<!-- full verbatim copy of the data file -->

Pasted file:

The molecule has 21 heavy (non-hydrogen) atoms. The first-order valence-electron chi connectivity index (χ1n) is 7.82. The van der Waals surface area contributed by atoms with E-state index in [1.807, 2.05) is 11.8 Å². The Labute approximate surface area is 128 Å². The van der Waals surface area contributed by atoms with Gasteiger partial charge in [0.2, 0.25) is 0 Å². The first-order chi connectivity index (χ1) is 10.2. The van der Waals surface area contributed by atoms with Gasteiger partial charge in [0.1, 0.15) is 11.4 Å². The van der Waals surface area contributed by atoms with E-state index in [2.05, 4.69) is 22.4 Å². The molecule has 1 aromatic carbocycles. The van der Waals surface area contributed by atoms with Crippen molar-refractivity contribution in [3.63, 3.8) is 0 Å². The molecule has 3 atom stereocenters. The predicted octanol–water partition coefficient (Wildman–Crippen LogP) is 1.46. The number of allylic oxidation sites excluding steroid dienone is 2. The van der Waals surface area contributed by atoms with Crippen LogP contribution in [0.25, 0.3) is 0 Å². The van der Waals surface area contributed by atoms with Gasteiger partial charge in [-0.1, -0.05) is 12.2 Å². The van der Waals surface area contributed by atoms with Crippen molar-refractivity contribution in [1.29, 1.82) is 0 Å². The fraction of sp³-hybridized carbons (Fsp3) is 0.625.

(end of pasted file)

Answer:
The molecule has 21 heavy (non-hydrogen) atoms. The first-order valence-electron chi connectivity index (χ1n) is 7.82. The van der Waals surface area contributed by atoms with E-state index in [1.807, 2.05) is 11.8 Å². The Labute approximate surface area is 128 Å². The van der Waals surface area contributed by atoms with Gasteiger partial charge in [0.2, 0.25) is 0 Å². The first-order chi connectivity index (χ1) is 10.2. The van der Waals surface area contributed by atoms with Gasteiger partial charge in [0.1, 0.15) is 11.4 Å². The van der Waals surface area contributed by atoms with E-state index in [2.05, 4.69) is 22.4 Å². The molecule has 1 aromatic carbocycles. The van der Waals surface area contributed by atoms with Crippen molar-refractivity contribution in [3.63, 3.8) is 0 Å². The molecule has 3 atom stereocenters. The predicted octanol–water partition coefficient (Wildman–Crippen LogP) is 1.46. The number of allylic oxidation sites excluding steroid dienone is 2. The van der Waals surface area contributed by atoms with Crippen LogP contribution in [0.25, 0.3) is 0 Å². The van der Waals surface area contributed by atoms with Gasteiger partial charge in [-0.1, -0.05) is 12.2 Å². The van der Waals surface area contributed by atoms with Crippen molar-refractivity contribution in [1.29, 1.82) is 0 Å². The fraction of sp³-hybridized carbons (Fsp3) is 0.625.